5 Measures of Starbucks’ Odyssey, A Journey-Based Loyalty Concept


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Image courtesy of Jill Z McBride

Let’s assume that most Starbucks Rewards members are regular coffee drinkers. How many would be willing to give up a free Grande Pumpkin Latte for a non-fungible token, or NFT?

Starbucks is evidently aspiring to figure that out. The coffee giant has since December 2022 been testing an ambitious extension of its Starbucks Rewards program, called Starbucks Odyssey, that’s asking regular Grande Americano-with-room drinkers if they want to go on a journey with Starbucks.

By completing these journeys – online games, quizzes and activities – members earn “collectible ‘Journey Stamps’ [NFTs] and Odyssey Points” that provide access to “immersive coffee experiences that they cannot get anywhere else,” Starbucks explains in a December 2022 news post. Members can share their experiences, and their earned NFTs, in Odyssey’s connected digital community.

The test, which is opening in phases to waitlisted members and employees, should distinguish how many members are willing to take journeys for NFTs. So far, the stamps reportedly have been hot with at least one segment of the test community. Can you guess which?

Which Comes First, The Crypto Or The Coffee?

If you guessed cryptocurrency enthusiasts, you’re right. These investors have been keen participants of Starbucks Odyssey, thanks to the NFT reward bait.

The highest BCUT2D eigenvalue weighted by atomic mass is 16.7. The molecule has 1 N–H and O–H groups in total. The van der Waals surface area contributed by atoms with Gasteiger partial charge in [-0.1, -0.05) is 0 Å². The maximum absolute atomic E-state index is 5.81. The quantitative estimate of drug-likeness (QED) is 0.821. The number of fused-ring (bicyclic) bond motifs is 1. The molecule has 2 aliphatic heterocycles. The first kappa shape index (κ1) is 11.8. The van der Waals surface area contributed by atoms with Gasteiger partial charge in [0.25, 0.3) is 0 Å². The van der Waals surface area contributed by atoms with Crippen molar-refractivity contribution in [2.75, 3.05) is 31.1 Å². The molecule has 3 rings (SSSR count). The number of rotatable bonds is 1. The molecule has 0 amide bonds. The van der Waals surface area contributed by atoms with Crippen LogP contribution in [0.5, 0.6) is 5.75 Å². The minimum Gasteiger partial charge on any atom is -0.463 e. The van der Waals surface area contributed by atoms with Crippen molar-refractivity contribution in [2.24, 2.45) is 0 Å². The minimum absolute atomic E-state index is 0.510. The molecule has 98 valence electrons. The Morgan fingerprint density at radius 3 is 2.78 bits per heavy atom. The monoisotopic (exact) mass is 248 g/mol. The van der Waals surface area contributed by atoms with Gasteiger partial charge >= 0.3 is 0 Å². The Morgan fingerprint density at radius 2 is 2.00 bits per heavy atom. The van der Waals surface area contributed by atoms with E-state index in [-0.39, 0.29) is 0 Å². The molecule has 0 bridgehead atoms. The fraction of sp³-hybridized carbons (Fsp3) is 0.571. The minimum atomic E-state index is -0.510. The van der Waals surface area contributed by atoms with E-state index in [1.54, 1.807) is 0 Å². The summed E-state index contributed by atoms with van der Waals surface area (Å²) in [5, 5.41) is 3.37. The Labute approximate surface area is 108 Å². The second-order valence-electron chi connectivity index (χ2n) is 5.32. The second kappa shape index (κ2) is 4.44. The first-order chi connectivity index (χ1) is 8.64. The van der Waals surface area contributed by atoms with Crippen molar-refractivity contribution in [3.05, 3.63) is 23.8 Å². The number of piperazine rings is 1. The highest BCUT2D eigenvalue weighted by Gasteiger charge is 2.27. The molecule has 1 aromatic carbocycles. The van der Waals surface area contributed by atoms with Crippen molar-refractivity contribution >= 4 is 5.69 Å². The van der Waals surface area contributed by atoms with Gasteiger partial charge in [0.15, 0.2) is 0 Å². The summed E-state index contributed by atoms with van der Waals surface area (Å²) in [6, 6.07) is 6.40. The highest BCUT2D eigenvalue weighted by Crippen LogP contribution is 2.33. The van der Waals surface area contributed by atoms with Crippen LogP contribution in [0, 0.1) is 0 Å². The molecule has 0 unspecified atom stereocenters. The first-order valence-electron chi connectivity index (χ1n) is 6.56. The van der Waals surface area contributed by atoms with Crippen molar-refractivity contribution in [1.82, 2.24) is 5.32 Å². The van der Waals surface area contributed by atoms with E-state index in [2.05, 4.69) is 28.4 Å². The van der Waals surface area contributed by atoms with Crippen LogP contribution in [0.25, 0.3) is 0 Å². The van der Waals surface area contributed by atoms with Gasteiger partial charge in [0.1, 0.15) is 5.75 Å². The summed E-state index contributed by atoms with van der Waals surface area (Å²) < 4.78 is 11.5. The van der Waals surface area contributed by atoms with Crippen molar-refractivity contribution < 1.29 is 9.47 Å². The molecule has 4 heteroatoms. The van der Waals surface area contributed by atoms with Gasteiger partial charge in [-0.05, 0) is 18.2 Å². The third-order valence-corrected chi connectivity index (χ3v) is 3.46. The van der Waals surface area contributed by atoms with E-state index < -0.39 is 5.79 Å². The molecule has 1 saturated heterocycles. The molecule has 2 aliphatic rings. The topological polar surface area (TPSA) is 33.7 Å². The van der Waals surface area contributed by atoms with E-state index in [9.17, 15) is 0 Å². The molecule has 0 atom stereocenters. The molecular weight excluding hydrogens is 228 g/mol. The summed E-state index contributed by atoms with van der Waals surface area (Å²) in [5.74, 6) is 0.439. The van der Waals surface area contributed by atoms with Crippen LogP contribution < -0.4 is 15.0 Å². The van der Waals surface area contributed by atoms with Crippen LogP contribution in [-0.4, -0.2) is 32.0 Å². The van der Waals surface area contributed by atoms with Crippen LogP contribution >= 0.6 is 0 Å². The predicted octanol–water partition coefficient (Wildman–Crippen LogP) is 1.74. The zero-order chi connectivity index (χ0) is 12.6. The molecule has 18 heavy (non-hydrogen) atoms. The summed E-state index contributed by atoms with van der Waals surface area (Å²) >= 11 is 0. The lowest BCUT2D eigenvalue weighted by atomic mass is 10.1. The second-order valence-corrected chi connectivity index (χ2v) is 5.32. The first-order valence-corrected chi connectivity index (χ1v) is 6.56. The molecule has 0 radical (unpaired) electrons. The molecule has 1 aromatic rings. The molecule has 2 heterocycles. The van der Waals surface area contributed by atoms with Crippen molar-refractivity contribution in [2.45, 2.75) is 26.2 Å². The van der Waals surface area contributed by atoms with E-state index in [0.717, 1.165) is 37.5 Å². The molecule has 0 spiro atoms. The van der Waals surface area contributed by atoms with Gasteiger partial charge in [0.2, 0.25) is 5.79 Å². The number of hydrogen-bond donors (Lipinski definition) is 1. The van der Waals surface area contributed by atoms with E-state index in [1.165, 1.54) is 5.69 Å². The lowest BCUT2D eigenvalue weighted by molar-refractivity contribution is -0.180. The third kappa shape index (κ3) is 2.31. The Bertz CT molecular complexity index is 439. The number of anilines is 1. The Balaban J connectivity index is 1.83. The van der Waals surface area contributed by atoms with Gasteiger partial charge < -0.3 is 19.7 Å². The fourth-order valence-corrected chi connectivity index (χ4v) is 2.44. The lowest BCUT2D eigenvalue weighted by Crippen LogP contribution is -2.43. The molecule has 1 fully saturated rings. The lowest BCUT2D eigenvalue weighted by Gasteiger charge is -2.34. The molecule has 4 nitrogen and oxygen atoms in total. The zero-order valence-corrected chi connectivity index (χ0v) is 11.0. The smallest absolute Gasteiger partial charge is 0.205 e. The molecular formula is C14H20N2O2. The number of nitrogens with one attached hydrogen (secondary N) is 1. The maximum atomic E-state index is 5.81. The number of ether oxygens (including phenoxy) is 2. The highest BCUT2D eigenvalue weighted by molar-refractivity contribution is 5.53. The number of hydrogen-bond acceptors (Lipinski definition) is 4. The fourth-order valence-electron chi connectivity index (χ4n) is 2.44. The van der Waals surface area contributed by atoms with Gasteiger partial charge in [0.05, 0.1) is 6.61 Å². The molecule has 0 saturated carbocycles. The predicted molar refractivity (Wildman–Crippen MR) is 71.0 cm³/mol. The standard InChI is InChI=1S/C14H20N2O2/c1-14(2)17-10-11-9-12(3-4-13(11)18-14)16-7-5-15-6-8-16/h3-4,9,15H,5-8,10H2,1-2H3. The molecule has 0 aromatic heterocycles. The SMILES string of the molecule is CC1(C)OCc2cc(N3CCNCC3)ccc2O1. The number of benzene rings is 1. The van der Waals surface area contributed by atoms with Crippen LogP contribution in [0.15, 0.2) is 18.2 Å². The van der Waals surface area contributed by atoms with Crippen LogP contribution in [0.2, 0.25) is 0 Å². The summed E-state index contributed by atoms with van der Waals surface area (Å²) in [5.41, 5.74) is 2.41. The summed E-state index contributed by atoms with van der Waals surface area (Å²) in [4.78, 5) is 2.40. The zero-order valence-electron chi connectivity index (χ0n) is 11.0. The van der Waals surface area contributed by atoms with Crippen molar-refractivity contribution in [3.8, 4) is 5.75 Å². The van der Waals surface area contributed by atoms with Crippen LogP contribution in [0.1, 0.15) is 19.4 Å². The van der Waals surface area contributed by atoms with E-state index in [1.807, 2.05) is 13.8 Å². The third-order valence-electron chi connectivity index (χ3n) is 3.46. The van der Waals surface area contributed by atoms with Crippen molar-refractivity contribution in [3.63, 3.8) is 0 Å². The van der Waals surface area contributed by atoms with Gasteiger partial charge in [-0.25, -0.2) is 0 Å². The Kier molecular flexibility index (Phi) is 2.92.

This is because NFTs are typically held on the cryptocurrency blockchain; Starbucks’ stamps are on Polygon. Here’s an example of that crypto/NFT enthusiasm: In the spring, when Starbucks Odyssey offered test members a chance to buy the stamps for $100 each – rather than earn them via journeys – 2,000 sold within minutes, Time reported.

Buyers evidently wagered that the value of the NFTs would climb. Sure enough, many Starbucks stamps had been resold for a nifty profit – some for nearly $2,000 a piece – on the secondary market, according to Decrypt.

Still, it’s not clear if the Odyssey test is stimulating Starbucks Rewards members to adopt NFTs as a perk, or if it’s simply attracting more NFT and cryptocurrency fans to become Starbucks Reward members.

An Odyssey To Loyalty’s New Frontier

Is Starbucks Odyssey the model for next-generation loyalty programs? With 31.4 million active U.S. members, Starbucks Rewards certainly has the size to make potential change.

So let’s unpack the elements of Odyssey to see what the journey holds.

Better member understanding. The activities in the Odyssey test are designed to engage members for extended times and can be designed to learn specifics about member preferences. Some of the “challenges” require making purchases over multiple weeks or months or buying from multiple locations. All of that data gets automatically tracked and recorded via the loyalty app. These insights can inform strategies that parlay Starbucks’ existing rewards structure into something richer for the company and its members. Starbucks stated, in its December 2022 announcement, that it will collaborate with members and employees to “co-create the future of the experience.” However, if only a slim share of total members remain engaged, the value of the insights is limited.